One possible way in which one might answer the question, “Whither Islam,” is to comment on the tendency toward adaptation that is expressed at some level in Arab states. According to the view posited by John Obert Voll in his book Islam, Continuity and Change in the Modern World, European domination in the Islamic world has often led to criticism of adaptation as surrender to the supremacy of Western culture.
However, there are those who have considered one of the main Western ideologies—that of democracy—to be an area in which adaptation might actually concur with the ideas and teachings put forth in the Muslims’ most holy book, the Qur’an (000). Muslim adaptation of democratic methods represents an important way in which the Arab world can respond to the question “Whither Islam? ”
While many have considered the idea of democracy in Islamic states to issue from an alien concept championed by Westerners and imposed on the Arab world through Imperialist strategies, there are many who consider democracy to be compatible with the Islamic law or Shari’ah. Democracy’s ability to survive in Islamic states is supported by the interplay between the Shari’ah and the executive powers of the state. The caliphate system has been considered representative of God’s divine rule upon the earth, and the achievement of justice through such a system involves the co-operation of the general population.
In fact, such a government is established as one that depends not upon itself (as in an autocratic regime) but upon the will of a divinely endowed power external to the ruler. It might be argued that such a power is found in the Islamic populace as they are viewed by the Qur’an and Shari’ah. One of the ideas of the Qur’an is that within humans (vicegerents) God has placed a certain level of divinity that accords them (that is, grants to them the rights of) dignity and fair treatment. In addition, the divinity granted them by God ascertains a level of legitimacy in their participation in government.
However, because humans are not endowed also with perfection, it becomes difficult for the common or dignified man (by himself) to be the sole arbiter of justice. In his book Islam and the challenge of democracy, Abou El Fadl has proposed the idea that democracy constitutes of itself a moral good, and that its virtues are found in the existence of the vote, the separation of powers, and the pluralism it guarantees (2004). One particular view of the role of the Caliph narrows the gap between Islam and democracy. This view presents the Caliph the people’s representative rather than solely as God’s deputy.
The theory of the Sunni sect expands this view to present a contract as the basis upon which the Caliphate rests. This contract is formed between the Caliph and the people, who are considered as having the power of the contract. This power is represented by the allegiance they show to the Caliphat (Abou El Fadl, 2004). Somewhat like this is also the mutual consultation of the Shura system, which has made the union of Islam and democracy seem inevitable to those who have considered it (Farroq, 2002; Sullivan, 2002).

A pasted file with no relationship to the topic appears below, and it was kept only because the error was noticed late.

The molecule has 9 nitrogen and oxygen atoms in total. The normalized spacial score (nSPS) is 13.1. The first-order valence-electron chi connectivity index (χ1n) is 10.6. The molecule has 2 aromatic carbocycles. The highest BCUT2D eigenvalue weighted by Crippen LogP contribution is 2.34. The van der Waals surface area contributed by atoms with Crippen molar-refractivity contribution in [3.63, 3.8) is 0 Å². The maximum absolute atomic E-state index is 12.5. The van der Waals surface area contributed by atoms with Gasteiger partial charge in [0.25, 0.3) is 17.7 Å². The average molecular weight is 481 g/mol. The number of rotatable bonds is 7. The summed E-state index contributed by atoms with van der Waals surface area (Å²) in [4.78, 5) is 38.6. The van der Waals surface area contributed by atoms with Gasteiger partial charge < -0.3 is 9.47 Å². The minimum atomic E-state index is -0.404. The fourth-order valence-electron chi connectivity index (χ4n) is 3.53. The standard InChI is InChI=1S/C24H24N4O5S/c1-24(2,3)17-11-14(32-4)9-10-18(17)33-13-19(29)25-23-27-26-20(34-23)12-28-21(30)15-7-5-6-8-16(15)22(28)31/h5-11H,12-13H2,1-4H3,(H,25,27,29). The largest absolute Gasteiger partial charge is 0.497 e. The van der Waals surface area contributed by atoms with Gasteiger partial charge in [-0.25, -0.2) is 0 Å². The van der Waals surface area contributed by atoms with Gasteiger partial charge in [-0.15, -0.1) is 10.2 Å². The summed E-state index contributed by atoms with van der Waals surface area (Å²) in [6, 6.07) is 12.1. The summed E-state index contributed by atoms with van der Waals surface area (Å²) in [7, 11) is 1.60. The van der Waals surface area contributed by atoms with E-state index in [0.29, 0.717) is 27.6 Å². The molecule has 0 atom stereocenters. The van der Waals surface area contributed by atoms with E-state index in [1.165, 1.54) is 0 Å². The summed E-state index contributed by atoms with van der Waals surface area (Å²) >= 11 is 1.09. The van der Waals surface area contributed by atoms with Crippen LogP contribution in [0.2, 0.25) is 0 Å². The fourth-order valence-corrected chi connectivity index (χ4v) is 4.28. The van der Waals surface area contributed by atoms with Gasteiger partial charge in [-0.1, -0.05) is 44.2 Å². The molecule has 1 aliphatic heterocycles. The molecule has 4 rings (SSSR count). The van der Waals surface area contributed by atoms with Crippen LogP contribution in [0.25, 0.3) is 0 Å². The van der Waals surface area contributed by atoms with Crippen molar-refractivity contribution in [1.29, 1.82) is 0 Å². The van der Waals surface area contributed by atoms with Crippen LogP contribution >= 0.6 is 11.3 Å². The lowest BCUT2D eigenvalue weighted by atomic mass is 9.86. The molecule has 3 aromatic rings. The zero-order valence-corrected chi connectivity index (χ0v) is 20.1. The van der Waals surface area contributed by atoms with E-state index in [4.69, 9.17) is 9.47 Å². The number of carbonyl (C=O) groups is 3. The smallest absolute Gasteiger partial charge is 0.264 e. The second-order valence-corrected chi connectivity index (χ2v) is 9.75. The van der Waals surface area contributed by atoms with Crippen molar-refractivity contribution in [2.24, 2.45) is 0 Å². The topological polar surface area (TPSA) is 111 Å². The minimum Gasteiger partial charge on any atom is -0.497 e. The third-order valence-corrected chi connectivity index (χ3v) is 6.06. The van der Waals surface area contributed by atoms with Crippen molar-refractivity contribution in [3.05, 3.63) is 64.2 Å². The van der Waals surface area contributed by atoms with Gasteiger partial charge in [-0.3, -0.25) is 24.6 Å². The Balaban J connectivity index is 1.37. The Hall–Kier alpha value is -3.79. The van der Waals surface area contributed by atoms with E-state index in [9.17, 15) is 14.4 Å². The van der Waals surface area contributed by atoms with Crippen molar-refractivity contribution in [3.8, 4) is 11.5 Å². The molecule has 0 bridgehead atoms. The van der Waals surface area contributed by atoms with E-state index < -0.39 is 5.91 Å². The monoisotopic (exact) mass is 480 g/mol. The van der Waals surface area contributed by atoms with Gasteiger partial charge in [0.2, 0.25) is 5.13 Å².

However, although this kind of consent or allegiance appears to demonstrate a remarkable similarity to democracy, it must be noted that the true definition of consent is more akin to the definition of acquiescence—which grants to the people a more passive role than democracy is usually thought to contain (2004). The idea of “the people who have the power of the contract” gives rise to the question of exactly who these people are supposed to be. Should this be a right granted to all citizens or solely to a special category of people?
Furthermore, if such a special category were to exist, how would such a group be defined? Should those persons be elected by the general populace or should selection come via a more naturalistic process, such as via lineage? In answer to these questions, some have considered that the “laity” (or the general population) has no ability to truly express the divine nature through suffrage because of its tendency to be influenced by changing ideologies put forth via propaganda (Abou El Fadl, 2004).
Yet, Abou El Fadl argues that such a comment was made before the implementation of literacy on a massive scale and also before democracy was practiced to a wide extent within nations. Therefore, education of the masses (which is now in effect) has the power to produce an informed laity that can exercise a divine right to act on the behalf of the God they represent. Therefore, such Islamic citizens might be accorded the knowledge and skills necessary to grant to representatives the right of government via some universal form of suffrage.